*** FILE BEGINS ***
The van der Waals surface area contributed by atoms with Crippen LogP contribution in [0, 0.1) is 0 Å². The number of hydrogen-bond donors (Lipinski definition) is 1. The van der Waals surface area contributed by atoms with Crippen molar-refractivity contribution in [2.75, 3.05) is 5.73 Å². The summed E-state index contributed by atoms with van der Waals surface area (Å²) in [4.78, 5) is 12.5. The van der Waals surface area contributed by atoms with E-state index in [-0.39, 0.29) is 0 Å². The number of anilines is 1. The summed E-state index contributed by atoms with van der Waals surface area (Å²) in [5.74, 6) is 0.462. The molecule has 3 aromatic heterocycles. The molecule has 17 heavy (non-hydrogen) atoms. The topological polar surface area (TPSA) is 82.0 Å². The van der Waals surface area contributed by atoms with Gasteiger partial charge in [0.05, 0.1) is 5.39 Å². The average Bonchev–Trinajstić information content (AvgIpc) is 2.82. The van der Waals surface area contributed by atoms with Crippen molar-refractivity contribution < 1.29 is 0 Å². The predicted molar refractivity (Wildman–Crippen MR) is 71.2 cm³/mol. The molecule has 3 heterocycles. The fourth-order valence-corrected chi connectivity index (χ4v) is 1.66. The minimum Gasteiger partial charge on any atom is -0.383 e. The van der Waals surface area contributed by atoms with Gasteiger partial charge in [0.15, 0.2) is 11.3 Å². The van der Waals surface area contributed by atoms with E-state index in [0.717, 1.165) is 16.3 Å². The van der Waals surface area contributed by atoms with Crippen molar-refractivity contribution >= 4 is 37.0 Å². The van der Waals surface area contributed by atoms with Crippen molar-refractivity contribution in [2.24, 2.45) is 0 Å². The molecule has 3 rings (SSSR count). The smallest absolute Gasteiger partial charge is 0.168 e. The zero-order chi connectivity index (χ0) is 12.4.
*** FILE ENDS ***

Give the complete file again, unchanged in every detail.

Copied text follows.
The van der Waals surface area contributed by atoms with Crippen LogP contribution in [0, 0.1) is 0 Å². The number of hydrogen-bond donors (Lipinski definition) is 1. The van der Waals surface area contributed by atoms with Crippen molar-refractivity contribution in [2.75, 3.05) is 5.73 Å². The summed E-state index contributed by atoms with van der Waals surface area (Å²) in [4.78, 5) is 12.5. The van der Waals surface area contributed by atoms with E-state index in [-0.39, 0.29) is 0 Å². The number of anilines is 1. The summed E-state index contributed by atoms with van der Waals surface area (Å²) in [5.74, 6) is 0.462. The molecule has 3 aromatic heterocycles. The molecule has 17 heavy (non-hydrogen) atoms. The topological polar surface area (TPSA) is 82.0 Å². The van der Waals surface area contributed by atoms with Gasteiger partial charge in [0.05, 0.1) is 5.39 Å². The average Bonchev–Trinajstić information content (AvgIpc) is 2.82. The van der Waals surface area contributed by atoms with Crippen molar-refractivity contribution < 1.29 is 0 Å². The predicted molar refractivity (Wildman–Crippen MR) is 71.2 cm³/mol. The molecule has 3 heterocycles. The fourth-order valence-corrected chi connectivity index (χ4v) is 1.66. The minimum Gasteiger partial charge on any atom is -0.383 e. The van der Waals surface area contributed by atoms with Gasteiger partial charge in [0.15, 0.2) is 11.3 Å². The van der Waals surface area contributed by atoms with E-state index in [0.717, 1.165) is 16.3 Å². The van der Waals surface area contributed by atoms with Crippen molar-refractivity contribution >= 4 is 37.0 Å². The van der Waals surface area contributed by atoms with Crippen molar-refractivity contribution in [2.24, 2.45) is 0 Å². The molecule has 3 rings (SSSR count). The smallest absolute Gasteiger partial charge is 0.168 e. The zero-order chi connectivity index (χ0) is 12.4.